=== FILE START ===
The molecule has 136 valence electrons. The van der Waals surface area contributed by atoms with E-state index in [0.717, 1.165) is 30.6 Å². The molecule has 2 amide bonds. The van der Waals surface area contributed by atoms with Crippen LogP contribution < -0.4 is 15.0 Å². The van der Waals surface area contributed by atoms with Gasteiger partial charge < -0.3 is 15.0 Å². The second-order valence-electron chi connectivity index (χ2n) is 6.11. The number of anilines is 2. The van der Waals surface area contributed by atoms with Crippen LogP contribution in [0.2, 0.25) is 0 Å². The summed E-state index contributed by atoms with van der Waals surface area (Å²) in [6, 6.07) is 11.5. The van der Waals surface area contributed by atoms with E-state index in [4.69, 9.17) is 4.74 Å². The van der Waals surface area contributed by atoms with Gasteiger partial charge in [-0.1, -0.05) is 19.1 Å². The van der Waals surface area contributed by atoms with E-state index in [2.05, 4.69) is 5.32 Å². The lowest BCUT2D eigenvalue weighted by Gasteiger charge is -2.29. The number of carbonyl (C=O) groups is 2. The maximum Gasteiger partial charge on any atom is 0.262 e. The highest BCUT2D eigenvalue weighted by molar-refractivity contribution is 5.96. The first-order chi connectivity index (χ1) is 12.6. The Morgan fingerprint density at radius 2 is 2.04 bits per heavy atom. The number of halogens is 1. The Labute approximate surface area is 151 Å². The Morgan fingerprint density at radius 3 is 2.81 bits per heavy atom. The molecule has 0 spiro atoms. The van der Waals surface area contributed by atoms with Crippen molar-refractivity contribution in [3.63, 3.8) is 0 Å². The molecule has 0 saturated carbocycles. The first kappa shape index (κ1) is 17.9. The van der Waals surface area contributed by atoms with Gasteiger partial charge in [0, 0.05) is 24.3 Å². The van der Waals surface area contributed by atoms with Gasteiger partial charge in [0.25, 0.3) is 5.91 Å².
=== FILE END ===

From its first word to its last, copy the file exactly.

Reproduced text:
The molecule has 136 valence electrons. The van der Waals surface area contributed by atoms with E-state index in [0.717, 1.165) is 30.6 Å². The molecule has 2 amide bonds. The van der Waals surface area contributed by atoms with Crippen LogP contribution < -0.4 is 15.0 Å². The van der Waals surface area contributed by atoms with Gasteiger partial charge < -0.3 is 15.0 Å². The second-order valence-electron chi connectivity index (χ2n) is 6.11. The number of anilines is 2. The van der Waals surface area contributed by atoms with Crippen LogP contribution in [0.2, 0.25) is 0 Å². The summed E-state index contributed by atoms with van der Waals surface area (Å²) in [6, 6.07) is 11.5. The van der Waals surface area contributed by atoms with E-state index in [4.69, 9.17) is 4.74 Å². The van der Waals surface area contributed by atoms with Gasteiger partial charge in [-0.1, -0.05) is 19.1 Å². The van der Waals surface area contributed by atoms with E-state index in [2.05, 4.69) is 5.32 Å². The lowest BCUT2D eigenvalue weighted by Gasteiger charge is -2.29. The number of carbonyl (C=O) groups is 2. The maximum Gasteiger partial charge on any atom is 0.262 e. The highest BCUT2D eigenvalue weighted by molar-refractivity contribution is 5.96. The first-order chi connectivity index (χ1) is 12.6. The Morgan fingerprint density at radius 2 is 2.04 bits per heavy atom. The number of halogens is 1. The Labute approximate surface area is 151 Å². The Morgan fingerprint density at radius 3 is 2.81 bits per heavy atom. The molecule has 0 spiro atoms. The van der Waals surface area contributed by atoms with Crippen molar-refractivity contribution in [3.63, 3.8) is 0 Å². The molecule has 0 saturated carbocycles. The first kappa shape index (κ1) is 17.9. The van der Waals surface area contributed by atoms with Gasteiger partial charge in [0, 0.05) is 24.3 Å². The van der Waals surface area contributed by atoms with Gasteiger partial charge in [0.25, 0.3) is 5.91 Å².